We rejoice in the government’s fresh approach to this growing crisis. We are encouraged by the vice president’s willingness to seek the best answers to a problem that has touched his life and ours. We believe the answer is within reach—and we want to be a part of the solution. As Provision’s own ice-skating, cancer-surviving spokesman Scott Hamilton so eloquently puts it: “We want to help turn cancer upside down!”

 

 

St. Jude’s new center puts Tennessee on the proton therapy map

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With this week’s opening of a brand new proton therapy treatment center at St. Jude Children’s Research Hospital, Tennessee becomes one of just five states with two proton therapy centers.

There are now 19 proton therapy centers nationwide.

The $90 million St. Jude Red Frog Events Proton Therapy Center has three treatment rooms where children are already receiving proton therapy. St. Jude aims to treat 100 children at the facility by the end of next year.

“Proton therapy is an evolution in delivery of focused radiation therapy that allows us to deliver the highest possible dose to tumors while limiting damage to surrounding tissue,” said Thomas Merchant, chair of St. Jude’s department of radiation oncology. St. Jude is the first children’s hospital to establish a proton therapy center.

For Provision, which also treats pediatric patients with proton therapy at its center in Knoxville, St. Jude’s adoption of the up-and-coming medical technology is an important part of making it more widely known and available to patients who need it, says Scott Warwick, vice president of program development and strategic initiatives for Provision Center for Proton Therapy.

“With St. Jude’s entry into proton therapy, Tennessee has become a center for quality cancer care for children and adults,” Warwick said. “And in a couple of years, when the Scott Hamilton Proton Therapy Center in Franklin, Tenn., proton therapy will be readily available to every resident of Tennessee as well as those in surrounding communities. Our state has become a model for expansion of proton therapy around the world.”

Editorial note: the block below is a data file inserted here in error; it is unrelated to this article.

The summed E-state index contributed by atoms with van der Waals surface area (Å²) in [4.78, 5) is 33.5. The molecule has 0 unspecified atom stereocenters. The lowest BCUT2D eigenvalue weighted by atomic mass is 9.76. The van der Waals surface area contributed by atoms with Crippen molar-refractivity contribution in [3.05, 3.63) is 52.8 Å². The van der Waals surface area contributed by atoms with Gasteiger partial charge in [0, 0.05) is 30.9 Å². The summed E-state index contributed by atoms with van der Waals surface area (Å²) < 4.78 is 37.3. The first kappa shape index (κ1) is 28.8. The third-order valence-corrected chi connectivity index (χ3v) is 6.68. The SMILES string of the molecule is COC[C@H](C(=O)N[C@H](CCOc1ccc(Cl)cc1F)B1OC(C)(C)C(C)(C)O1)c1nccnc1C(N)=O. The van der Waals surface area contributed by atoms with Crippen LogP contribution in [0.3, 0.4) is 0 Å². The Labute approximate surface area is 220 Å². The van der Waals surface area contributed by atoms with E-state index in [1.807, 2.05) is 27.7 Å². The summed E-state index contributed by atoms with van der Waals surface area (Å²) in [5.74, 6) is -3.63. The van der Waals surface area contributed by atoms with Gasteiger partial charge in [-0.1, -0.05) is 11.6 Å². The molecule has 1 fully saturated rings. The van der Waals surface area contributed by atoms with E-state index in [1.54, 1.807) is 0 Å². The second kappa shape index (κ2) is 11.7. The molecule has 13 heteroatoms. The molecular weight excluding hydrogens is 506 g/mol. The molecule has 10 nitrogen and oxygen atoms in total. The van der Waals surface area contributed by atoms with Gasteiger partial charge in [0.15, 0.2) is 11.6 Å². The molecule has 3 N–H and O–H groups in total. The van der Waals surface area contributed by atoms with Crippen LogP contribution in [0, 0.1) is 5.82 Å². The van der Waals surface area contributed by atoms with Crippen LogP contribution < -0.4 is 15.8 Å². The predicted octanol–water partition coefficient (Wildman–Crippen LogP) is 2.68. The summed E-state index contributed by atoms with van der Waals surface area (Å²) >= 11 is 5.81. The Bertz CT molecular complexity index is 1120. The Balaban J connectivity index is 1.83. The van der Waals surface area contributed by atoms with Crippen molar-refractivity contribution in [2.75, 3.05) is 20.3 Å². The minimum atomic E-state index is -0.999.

Scott Hamilton, whose growth as a child was hampered by a later-discovered brain tumor, has become an advocate for cancer patients as well as proton therapy. The Scott Hamilton CARES Foundation is developing the new Middle Tennessee Center in partnership with Provision.

“I can’t think of a better Christmas gift for the patients at St. Jude,” Hamilton says. “Onward and upward!”

Ultramarathoner sets goal for cancer cause

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For Ron Moore, becoming an ultra-marathoner happened over the years as he evolved from short-distance venues to longer —and much longer—races.

Moore, senior physicist in ProNova Solutions’ research and development division, ran his first marathon in 2005. He didn’t finish, thanks to an injured calf, but was back at it the following year, completing the Chicago Marathon in 2006. He transitioned to trail running, completing his first 50K in 2010 and upping the ante from there. He finished a 70-mile race earlier this year.